Gingrich: Obama in ‘desperate frenzy’ to leave legacy

Former Speaker of the House Newt Gingrich, pictured leaving Trump Tower in New York City on Dec. 15, 2016, said President Barack Obama is in a "desperate frenzy" to solidify a legacy because both expect President-elect Donald Trump to undo as much of it as possible upon assuming the presidency in January. Pool Photo by Albin Lohr-Jones/UPI | License Photo

WASHINGTON, Dec. 26 (UPI) — Former House Speaker Newt Gingrich suggested in an interview Sunday that the flurry of actions outgoing President Barack Obama has taken in the last few weeks are “desperate” moves to cement some kind of legacy before leaving office.

Gingrich told Fox News Sunday that Obama’s legacy is akin to a deflating balloon, which is why he has issued a ream of executive orders affecting everything from environmental protection to civil liberties and foreign policy — all of which he said will be undone by President-elect Donald Trump in January.

Gingrich, the vice chairman of Trump’s transition team, called Obama’s actions a distraction for Trump, but said most of the orders would be “repudiated” by Trump along with others Obama has signed during his two terms in the White House.

“His legacy is like one of those dolls that, as the air comes out of it, shrinks and shrink and shrinks,” Gingrich said. “The things he’s done this week will be turned around… He’s in this desperate frenzy.”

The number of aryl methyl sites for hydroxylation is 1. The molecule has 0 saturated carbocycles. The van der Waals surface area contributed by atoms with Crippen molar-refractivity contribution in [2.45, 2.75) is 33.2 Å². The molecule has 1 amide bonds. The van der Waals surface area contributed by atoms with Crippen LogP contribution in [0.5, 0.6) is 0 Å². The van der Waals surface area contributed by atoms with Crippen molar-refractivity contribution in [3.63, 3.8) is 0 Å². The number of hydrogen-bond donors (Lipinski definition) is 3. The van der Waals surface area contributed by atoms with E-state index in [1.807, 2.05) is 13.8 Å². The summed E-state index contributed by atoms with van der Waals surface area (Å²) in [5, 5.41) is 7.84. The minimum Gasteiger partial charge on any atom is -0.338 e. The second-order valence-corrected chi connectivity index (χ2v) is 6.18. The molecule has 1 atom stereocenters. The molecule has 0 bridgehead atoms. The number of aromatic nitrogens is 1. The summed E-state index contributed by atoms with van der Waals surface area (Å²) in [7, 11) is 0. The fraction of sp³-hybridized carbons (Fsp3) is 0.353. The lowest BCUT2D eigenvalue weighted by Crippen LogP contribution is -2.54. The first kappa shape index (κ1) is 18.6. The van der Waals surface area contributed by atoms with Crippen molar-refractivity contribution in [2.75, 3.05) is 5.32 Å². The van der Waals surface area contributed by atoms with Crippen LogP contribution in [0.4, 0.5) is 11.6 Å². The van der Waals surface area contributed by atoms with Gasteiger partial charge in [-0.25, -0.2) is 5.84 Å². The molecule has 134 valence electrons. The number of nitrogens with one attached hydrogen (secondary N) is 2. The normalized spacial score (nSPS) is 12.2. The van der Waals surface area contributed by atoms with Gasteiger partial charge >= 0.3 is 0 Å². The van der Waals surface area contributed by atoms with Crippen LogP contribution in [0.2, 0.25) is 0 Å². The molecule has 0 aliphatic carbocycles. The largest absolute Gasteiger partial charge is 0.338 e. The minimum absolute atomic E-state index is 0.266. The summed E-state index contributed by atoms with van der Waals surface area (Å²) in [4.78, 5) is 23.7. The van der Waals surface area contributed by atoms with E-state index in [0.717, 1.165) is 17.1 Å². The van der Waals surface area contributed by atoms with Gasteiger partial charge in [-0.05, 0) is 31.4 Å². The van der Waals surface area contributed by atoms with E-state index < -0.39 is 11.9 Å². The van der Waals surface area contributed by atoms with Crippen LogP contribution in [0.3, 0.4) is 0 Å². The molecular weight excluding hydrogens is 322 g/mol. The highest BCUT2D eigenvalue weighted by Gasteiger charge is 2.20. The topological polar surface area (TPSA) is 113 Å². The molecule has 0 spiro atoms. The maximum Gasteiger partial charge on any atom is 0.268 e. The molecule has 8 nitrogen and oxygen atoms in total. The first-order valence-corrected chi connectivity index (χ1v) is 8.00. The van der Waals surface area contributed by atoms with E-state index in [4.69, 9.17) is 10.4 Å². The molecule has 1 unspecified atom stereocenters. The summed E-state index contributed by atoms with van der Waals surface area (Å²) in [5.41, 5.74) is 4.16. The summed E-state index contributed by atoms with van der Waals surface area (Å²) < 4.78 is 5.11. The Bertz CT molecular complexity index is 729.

In the last few weeks, Obama has eliminated rules that allowed former President George W. Bush‘s administration to keep a list of Muslims similar to the one Trump talked about during his campaign, banned offshore drilling in parts of the Arctic and Atlantic oceans, taken moves to protect funding for Planned Parenthood and moved prisoners out of the Guantanamo Bay prison facility to shrink its population as much as possible before he leaves office, among other actions.

Gingrich told Chris Wallace in the interview that Obama’s legacy can be rolled back so easily because he has done so much using executive actions and would be more solid had he done more through legislation, and pursued that legislation in a more bipartisan way.

Ironically, Obama has given Trump similar advice — to pursue legislation rather than rely too much on executive orders — after having used them increasingly since losing Congress in 2010 and hitting a Republican wall intent on preventing him from accomplishing legislative goals.

“My suggestion to the president-elect is, you know, going through the legislative process is always better, in part because it’s harder to undo,” Obama told NPR.


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